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If you have power tools, chances are you’ll probably need a first aid kit someday. Festool hopes you’ll add their first aid kit to your stack of Festool Systainers and be ready for that day.

Festool packs 167 certified ANSI/OSHA first aid supplies into one of their SYS 1 Systainers and marks the red latches with the quasi-universal symbol for first aid. If you do end using it, Festool includes details for reordering supplies with the kit.

Festool doesn’t come right out and say it, but they do imply that they are only making a limited number of these Systainer first aid kits. When you do find one, you’ll pay $89.

First Aid Systainer [Festool Blog]
First Aid Systainer [Festool Products]
First Aid Systainer [Ace Tool]

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Whether you want to keep track of a bunch of stuff or tell people who made it, there isn’t much simpler than using a number and letter stamping set. These hardened steel stamps can be used on wood and softer metals like brass and aluminum.

You probably want a 36-piece set, which usually has stamps for A through Z, 0 through 8 (9 is 6 upside down), and an ampersand. The stamps sets come in several different character sizes such as 1/8″, 1/4″, or 3/8″.

The 36 piece 1/4″ letter and number stamping set from Harbor Freight will run you $11, while online similar sets will run you $25 or more.

Stamping Set [Harbor Freight]
Street Pricing [Google]
Amazon(B00315BCEO) [What’s This?]

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When using a router table, you want the throat — the opening the bit pokes through — to be the smallest diameter possible that still allows the router bit to turn freely. If the opening is too large, small pieces can dip or even fall into the throat. Some throat plates twist and lock into place, and others are held in place by screws, but by far the coolest way to hold a router throat plate is with magnets.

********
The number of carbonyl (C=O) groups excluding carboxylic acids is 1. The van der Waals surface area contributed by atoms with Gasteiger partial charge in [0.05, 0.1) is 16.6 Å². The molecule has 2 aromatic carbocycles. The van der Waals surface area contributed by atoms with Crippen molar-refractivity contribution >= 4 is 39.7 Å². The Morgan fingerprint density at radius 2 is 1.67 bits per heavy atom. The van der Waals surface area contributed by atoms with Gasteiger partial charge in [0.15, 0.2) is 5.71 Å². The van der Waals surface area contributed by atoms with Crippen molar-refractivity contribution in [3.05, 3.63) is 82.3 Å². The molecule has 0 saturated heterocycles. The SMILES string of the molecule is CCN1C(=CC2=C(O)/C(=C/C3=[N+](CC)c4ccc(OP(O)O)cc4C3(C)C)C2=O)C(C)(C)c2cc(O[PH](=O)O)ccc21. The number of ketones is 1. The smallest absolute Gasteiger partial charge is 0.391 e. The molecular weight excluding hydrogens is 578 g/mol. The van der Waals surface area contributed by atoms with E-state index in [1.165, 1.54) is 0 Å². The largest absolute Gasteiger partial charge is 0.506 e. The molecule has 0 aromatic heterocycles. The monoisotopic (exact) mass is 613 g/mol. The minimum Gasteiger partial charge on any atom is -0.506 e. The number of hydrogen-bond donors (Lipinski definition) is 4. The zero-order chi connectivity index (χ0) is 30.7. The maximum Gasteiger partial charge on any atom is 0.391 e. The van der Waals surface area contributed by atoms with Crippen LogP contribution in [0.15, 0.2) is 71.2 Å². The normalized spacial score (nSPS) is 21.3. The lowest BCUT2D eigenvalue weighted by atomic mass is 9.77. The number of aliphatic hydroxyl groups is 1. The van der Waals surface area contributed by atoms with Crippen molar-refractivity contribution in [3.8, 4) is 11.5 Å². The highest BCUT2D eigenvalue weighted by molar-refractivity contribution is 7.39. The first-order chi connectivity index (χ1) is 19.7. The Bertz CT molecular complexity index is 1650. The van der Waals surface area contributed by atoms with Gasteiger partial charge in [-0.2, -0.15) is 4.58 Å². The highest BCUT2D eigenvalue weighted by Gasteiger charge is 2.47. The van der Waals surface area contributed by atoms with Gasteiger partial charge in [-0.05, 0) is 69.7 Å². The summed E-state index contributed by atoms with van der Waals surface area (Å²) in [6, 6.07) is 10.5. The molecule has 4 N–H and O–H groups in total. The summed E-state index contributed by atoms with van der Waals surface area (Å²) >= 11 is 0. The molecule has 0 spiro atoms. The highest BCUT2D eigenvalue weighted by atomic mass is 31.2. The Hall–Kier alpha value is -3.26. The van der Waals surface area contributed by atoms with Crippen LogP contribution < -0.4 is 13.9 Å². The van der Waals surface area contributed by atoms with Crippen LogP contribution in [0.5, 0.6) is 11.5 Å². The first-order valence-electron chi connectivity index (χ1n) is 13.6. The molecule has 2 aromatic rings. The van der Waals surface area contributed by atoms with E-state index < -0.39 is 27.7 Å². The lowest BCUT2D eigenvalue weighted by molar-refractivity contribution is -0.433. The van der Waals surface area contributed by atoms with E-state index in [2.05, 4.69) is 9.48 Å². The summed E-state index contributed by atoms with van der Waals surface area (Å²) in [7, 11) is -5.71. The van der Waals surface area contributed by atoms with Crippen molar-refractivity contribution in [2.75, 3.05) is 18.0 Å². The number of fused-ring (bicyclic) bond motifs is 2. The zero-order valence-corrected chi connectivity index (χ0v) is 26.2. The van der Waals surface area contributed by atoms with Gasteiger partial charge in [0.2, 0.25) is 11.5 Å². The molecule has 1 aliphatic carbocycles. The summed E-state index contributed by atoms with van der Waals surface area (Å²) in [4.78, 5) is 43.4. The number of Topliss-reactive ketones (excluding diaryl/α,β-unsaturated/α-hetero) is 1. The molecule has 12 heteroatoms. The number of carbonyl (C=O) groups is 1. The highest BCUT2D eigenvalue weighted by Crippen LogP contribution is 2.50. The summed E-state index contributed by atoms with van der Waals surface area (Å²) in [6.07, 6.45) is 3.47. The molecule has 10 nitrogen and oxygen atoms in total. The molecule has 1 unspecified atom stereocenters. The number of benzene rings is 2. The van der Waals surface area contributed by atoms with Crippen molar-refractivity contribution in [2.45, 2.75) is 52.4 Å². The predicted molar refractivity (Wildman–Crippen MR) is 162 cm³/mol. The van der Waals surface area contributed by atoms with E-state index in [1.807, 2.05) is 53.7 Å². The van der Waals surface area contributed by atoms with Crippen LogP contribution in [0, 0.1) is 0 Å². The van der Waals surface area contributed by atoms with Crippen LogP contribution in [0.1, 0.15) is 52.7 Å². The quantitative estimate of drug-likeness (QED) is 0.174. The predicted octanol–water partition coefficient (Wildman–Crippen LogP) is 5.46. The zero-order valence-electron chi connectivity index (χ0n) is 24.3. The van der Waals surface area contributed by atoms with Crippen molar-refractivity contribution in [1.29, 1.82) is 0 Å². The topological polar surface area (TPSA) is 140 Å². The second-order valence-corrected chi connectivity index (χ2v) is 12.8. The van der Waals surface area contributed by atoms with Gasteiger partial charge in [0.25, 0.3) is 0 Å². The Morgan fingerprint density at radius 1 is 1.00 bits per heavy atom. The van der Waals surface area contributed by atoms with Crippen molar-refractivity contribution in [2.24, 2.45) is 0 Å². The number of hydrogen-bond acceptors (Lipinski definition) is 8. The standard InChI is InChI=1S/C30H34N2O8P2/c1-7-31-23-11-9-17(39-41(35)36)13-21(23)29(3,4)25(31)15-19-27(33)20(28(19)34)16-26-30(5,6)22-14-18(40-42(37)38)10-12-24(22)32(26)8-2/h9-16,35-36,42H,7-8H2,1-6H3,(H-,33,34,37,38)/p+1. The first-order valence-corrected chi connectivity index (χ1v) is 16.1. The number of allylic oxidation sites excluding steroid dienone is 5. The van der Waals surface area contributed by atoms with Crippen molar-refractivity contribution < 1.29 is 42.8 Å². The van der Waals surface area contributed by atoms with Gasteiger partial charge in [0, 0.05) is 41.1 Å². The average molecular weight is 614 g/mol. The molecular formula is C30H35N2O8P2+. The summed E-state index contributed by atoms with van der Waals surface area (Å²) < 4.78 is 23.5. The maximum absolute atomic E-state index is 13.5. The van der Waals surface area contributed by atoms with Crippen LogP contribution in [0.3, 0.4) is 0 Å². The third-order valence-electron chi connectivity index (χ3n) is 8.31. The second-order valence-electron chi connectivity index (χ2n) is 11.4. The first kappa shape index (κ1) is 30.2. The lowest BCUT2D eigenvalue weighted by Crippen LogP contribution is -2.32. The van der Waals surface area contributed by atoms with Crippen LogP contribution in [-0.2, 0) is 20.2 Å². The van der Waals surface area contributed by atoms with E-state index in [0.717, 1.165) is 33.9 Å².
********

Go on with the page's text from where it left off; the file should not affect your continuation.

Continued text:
INCRA’s MagnaLOCK laser cut steel rings are held in place with four rare earth magnets; just drop the right-sized ring in place and you’re ready to route. The donut-shaped magnets are held in place with counter-sunk screws and sit on top of O-rings. This setup presumably allows you to adjust the height of the rings so that they’re flush to the table surface.

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Maybe you aren’t going to reach speeds of 40 MPH on these Marshalltown knee boards, but at least you won’t sink into the concrete while you’re shuffling along at 0.04 MPH.

Strap into the kneepads, lock your toes into the toe brackets, and you’re ready to work some concrete. The knee boards are made from 18 gauge stainless steel so they won’t turn into rust from contact with wet concrete all day. When the knee pads finally give out, you can replace them without having to buy a whole new pair of knee boards.

Pricing for Marshalltown’s KB230 knee boards start around $110.

Knee Boards [Marshalltown]
Street Pricing [Google]
Via Amazon [What’s This?]